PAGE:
I am looking to start cooking more things gluten free for my girlfriend, and have heard that powdered sugar may or may not be considered gluten free. What do I need to look for in the ingredients to keep powdered sugar gluten-free?
The simple answer to your question is the kind of starch they use. Most use cornstarch or tapioca starch, neither of which contain gluten, so most powdered sugar shouldn't contain gluten. If the type of starch isn't listed, don't buy that product.
For absolutely no gluten, it gets a bit more complicated.
A Google search for "Gluten Free Powdered Sugar" only yielded a few brands that make a "gluten-free" claim. Since most brands of powdered sugar don't contain any ingredients that would normally contain gluten, look for the line "This product is processed in a facility that also processes wheat". Choose a powdered sugar that lists the starch used as cornstarch, tapioca starch or other non-gluten starch and that doesn't have that line on the label. Of course I can only speak to US labeling, other countries may be different.
One brand, Domino Sugar, stood out to really stand by their claim of gluten free. Domino's Gluten Free Claim (C&H is Domino, BTW). I happen to have some C&H powdered sugar, so I looked at the label. There is no "Gluten-Free" claim on the label, but the ingredients listed are only sugar and corntarch, and there is no "this product is processed in a facility..." warning. Walmart brand also pops up on the "Gluten Free Powdered Sugar" search, they say "Naturally gluten-free food". The FDA requires that claim not be misleading, so if they do use equipment to process the sugar that also processes gluten-containing ingredients, the sugar cannot contain more that 20 ppm gluten.
There is one way to know for sure about any ingredient you use, or to even to check your final dish. Elisa Technologies, a very well respected name in medical laboratory testing, has put out home test strips sensitive to 10 ppm, that's half the concentration of gluten the FDA allows for a product to be certified "gluten-free". If a product tested contains less than 20 ppm gluten the US, Canada and the European Union allow that product to use "Gluten Free" on the label. FDA Announcement At over $10 a strip, you'd want to use them judiciously, but if I or someone I loved had serious health issues that did not allow gluten, I'd get these strips. Test Strips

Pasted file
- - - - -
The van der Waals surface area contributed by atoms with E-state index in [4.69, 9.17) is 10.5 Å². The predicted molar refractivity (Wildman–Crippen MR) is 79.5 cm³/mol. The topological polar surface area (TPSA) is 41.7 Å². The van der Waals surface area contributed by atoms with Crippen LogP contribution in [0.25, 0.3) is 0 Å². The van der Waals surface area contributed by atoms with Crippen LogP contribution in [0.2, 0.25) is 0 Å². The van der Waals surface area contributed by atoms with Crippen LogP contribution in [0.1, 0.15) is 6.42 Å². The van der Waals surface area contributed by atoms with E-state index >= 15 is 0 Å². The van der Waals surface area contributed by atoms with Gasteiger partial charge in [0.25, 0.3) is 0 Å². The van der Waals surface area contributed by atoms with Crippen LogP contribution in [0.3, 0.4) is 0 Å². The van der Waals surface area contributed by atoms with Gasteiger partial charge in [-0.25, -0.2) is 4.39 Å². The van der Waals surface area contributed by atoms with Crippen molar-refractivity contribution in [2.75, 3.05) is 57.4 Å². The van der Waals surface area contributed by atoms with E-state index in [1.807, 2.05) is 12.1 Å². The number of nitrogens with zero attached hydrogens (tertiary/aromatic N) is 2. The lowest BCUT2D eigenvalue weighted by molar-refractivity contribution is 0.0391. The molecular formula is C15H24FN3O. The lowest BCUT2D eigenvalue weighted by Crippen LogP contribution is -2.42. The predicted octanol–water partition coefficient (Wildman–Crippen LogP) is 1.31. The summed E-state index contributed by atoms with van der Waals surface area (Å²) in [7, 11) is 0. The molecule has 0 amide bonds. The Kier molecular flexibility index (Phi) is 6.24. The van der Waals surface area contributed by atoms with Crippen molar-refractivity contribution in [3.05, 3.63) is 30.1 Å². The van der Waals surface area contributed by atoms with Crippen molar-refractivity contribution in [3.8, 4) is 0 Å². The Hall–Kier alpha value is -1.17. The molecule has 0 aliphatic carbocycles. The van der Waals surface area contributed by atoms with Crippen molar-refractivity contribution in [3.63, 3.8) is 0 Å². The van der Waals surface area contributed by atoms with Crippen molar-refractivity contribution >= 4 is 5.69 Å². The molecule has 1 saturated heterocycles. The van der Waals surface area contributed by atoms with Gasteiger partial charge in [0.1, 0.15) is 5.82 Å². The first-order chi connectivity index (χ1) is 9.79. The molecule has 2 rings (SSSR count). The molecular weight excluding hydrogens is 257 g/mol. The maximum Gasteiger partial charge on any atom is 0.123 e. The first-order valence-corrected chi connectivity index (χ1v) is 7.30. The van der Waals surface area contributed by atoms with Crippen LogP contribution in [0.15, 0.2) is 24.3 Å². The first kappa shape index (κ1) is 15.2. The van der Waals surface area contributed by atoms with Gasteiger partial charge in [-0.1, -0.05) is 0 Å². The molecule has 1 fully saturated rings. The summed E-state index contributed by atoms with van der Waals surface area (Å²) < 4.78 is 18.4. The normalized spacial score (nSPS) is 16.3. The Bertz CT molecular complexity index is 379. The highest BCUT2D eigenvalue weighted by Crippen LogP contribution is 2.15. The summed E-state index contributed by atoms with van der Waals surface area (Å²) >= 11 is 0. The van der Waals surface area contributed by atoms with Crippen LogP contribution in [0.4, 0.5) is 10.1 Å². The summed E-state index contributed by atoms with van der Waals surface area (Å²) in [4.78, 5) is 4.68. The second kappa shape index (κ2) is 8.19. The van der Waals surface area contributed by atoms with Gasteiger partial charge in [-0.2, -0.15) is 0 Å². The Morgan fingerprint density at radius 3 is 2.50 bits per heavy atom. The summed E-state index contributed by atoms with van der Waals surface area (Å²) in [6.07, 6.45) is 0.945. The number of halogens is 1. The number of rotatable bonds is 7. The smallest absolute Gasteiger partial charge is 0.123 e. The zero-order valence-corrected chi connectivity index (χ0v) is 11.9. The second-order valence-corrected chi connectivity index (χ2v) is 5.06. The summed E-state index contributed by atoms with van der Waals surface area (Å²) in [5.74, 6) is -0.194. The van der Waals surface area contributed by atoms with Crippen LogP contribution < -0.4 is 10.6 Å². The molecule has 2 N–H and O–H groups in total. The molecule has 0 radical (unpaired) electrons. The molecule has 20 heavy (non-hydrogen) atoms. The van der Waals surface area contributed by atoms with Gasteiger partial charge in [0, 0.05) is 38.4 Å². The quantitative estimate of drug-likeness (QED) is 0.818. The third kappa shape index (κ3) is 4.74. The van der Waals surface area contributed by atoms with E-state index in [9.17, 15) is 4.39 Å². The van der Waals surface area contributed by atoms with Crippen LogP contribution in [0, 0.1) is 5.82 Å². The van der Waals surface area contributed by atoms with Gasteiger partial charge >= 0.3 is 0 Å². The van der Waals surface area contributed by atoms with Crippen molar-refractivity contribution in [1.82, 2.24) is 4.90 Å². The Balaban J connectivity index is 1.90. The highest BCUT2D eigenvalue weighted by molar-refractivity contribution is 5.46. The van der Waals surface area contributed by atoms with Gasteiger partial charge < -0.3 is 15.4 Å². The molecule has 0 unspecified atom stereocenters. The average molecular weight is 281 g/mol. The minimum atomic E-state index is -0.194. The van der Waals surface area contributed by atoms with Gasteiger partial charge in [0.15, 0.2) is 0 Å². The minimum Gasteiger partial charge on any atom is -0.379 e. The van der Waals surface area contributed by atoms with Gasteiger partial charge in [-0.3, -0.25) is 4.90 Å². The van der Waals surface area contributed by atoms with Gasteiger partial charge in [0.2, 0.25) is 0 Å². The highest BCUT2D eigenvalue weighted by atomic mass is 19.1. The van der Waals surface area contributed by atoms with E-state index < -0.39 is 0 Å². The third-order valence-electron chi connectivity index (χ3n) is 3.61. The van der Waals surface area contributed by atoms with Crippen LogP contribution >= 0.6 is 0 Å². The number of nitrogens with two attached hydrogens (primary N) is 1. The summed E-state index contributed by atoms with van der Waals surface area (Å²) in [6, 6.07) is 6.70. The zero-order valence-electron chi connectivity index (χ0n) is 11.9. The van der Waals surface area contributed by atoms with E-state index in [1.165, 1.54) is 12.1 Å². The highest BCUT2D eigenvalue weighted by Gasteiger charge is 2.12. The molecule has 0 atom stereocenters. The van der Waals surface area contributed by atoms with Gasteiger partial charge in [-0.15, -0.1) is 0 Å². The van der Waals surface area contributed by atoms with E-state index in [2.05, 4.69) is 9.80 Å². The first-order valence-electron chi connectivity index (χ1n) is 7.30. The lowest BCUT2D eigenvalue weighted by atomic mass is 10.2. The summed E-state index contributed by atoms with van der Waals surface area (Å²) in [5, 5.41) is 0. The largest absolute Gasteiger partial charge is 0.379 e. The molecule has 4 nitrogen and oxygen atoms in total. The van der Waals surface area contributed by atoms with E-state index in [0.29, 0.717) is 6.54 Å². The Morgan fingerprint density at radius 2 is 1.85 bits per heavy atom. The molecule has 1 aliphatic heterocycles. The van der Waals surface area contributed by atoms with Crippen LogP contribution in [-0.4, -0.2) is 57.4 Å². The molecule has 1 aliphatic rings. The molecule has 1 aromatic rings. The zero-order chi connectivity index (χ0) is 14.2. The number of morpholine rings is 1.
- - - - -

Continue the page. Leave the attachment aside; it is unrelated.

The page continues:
I have often used powered sugar, which is sugar and corn starch, here where live, in baked goods for my husband who has celiac. He has had no adverse reactions to items containing powdered sugar. I've never heard of powdered sugar being made with wheat starch. I never thought about cross contamination at the factory, though.
Powdered sugar contains starch. Starch is sometimes made from wheat. As gluten intolerance is triggered by trace levels of glutens, this might be enough for a bad reaction in a sensitive person.
You cannot know if powdered sugar has gluten traces when you buy it. The starch is not listed as an ingredient, much less the source of the starch. You cannot buy starch-free powdered sugar, as it would clump to a block of sugar within a day of production.
If you need powdered sugar in a recipe for a gluten intolerant person, it is best to use a food processor to cut your own sugar freshly for each use.